Connection manager 202 is also depicted in communication with a user application 244 through an application plug-in 246. User applications like user application 244 may include such as LYNC® provided by Microsoft of Redmond, Wash.

In operation, tenant console 222 may be used by a network administrator to enter commands or requirements to orchestration system 210A. Connection manager 202 may request a set of network infrastructure requirements from orchestration system 210A through an orchestration plug-in such as discussed above with respect to FIG. 1. Connection manager 202 may receive the set of network infrastructure requirements after they are converted or normalized by the orchestration plug-in. Connection manager 202 may also request information from SDN controller 230A regarding available network resources. Using the information obtained from orchestration system 210A and SDN controller 230A, connection manager 202 converts or translates the set of network infrastructure requirements received from the orchestration system 210A to a form that is implementable by SDN controller 230A. In some embodiments, an infrastructure plug-in running on an infrastructure interface layer of connection manager 202 may handle the conversion of the set of normalized network requirements to a proprietary format prior to transmission to SDN controller 230A.

After receiving information from orchestration system 210A, SDN controller 230A, appliance 240, and user application 244, connection manager 202 may normalize or regularize the information and build a connection matrix. The connection matrix may be stored in memory associated with connection manager 202 and/or a database for longer term storage. This connection matrix is used by connection manager 202 to determine end-point connectivity that is required from the network infrastructure as requested by orchestration system 210A. The querying functions of connection manager 202 may be performed based on event-driven notification, such as an addition or subtraction of a compute or networking resource, or may occur through regular polling, or a combination thereof. As depicted in FIG. 2, connection manager 202 uses polling to query orchestration system 210A, appliance 240, SDN controller 230A, and/or user application 244.

In general, the connection manager 202 gathers the capability of orchestration system 210A and SDN controller 230A to facilitate data center operation. For example, in anticipation of a video conference with a large number of participants using an application such as LYNC®, a network operator may request, using orchestration system 210A made by a first vendor, that extra bandwidth be supplied to participants in the video conference. Connection manager 202 may receive this request and convert it for implementation in underlying infrastructure by SDN controller 230A, which is made by a second vendor. SDN controller 230A may configure associated agents to give network traffic associated with the video conference a degree of priority. In this way, the network infrastructure may be adapted even when an orchestration system and an SDN controller are not natively compatible.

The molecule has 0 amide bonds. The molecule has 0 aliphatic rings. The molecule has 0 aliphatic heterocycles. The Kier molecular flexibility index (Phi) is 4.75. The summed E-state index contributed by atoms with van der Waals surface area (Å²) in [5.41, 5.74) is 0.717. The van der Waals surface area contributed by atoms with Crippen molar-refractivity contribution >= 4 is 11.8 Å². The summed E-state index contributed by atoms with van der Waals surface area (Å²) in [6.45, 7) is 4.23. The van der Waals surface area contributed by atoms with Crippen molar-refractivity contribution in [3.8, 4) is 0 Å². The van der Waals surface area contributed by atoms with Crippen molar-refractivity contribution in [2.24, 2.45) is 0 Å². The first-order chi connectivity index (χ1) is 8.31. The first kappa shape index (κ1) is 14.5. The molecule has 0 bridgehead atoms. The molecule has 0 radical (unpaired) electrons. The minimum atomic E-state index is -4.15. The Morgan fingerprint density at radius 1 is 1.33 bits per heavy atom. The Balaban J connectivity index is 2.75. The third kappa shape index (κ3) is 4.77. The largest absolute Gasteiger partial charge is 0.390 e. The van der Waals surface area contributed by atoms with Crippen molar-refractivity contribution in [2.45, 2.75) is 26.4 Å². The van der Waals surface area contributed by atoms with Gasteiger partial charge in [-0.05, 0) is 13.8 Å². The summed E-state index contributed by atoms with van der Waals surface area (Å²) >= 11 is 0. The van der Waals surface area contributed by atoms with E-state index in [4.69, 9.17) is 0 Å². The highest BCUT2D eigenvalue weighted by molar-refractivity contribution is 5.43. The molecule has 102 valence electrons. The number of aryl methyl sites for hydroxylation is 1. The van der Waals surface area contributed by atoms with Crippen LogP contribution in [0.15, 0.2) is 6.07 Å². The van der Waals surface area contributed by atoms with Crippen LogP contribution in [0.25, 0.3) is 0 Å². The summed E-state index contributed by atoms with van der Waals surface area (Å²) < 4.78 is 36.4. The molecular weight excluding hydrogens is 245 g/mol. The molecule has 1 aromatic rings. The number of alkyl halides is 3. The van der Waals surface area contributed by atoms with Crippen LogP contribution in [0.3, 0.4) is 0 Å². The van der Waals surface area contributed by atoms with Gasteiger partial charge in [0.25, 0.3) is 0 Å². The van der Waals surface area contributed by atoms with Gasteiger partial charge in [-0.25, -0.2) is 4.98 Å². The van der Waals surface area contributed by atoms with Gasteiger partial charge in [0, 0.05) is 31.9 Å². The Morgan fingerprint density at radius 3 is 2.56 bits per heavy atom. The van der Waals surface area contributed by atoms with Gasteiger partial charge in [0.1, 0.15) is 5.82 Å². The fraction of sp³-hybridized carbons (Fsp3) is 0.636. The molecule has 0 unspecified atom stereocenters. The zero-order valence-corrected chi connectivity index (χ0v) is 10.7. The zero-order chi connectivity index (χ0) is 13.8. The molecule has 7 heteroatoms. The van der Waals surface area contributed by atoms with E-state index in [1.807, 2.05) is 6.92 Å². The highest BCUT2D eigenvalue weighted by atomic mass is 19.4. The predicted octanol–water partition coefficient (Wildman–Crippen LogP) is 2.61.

Additionally, in some embodiments, connection manager 202 may be used to provide access to functionality in the underlying network infrastructure and/or appliances that is not made accessible by interfaces provided by the orchestration system 210A and/or the additional orchestration system 210B. For example, in embodiments of information handling system 200 in which connection manager 202 is coupled to traditional switches through an infrastructure plug-in, a side access interface 248 may be used to provide additional functionality. For example, while the orchestration system 210A may not natively provide an interface for policy-based forwarding, connection manager 202 may provide a data center operator with an interface through side access interface 248 by which to create policies for implementation by connection manager 202 in the capable network infrastructure.

FIG. 3 is a functional diagram of a server upon which connection manager 202 of FIG. 2 or connection manager of 102 of FIG. 1 may run. As depicted, server 300 includes a processor 302 in communication with a memory 304 and a plurality of interfaces 306A, 306B, 306C, and 306D, which may be part of a network interface card 308. The processor 302 has a LINUX™ operating system running thereon in some embodiments. In general, processor 302 may include one or more processors, or one or more processing cores, and may provide a plurality of modules. In some embodiments, these modules may be software stored on memory 304 and executed by processor 302 to provide a number of services or functions. In other embodiments, the depicted modules may be application specific integrated circuits (ASIC). In yet other embodiments, the plurality of modules may be provided by ASICs and by software instructions running on processor 302 or by combinations thereof.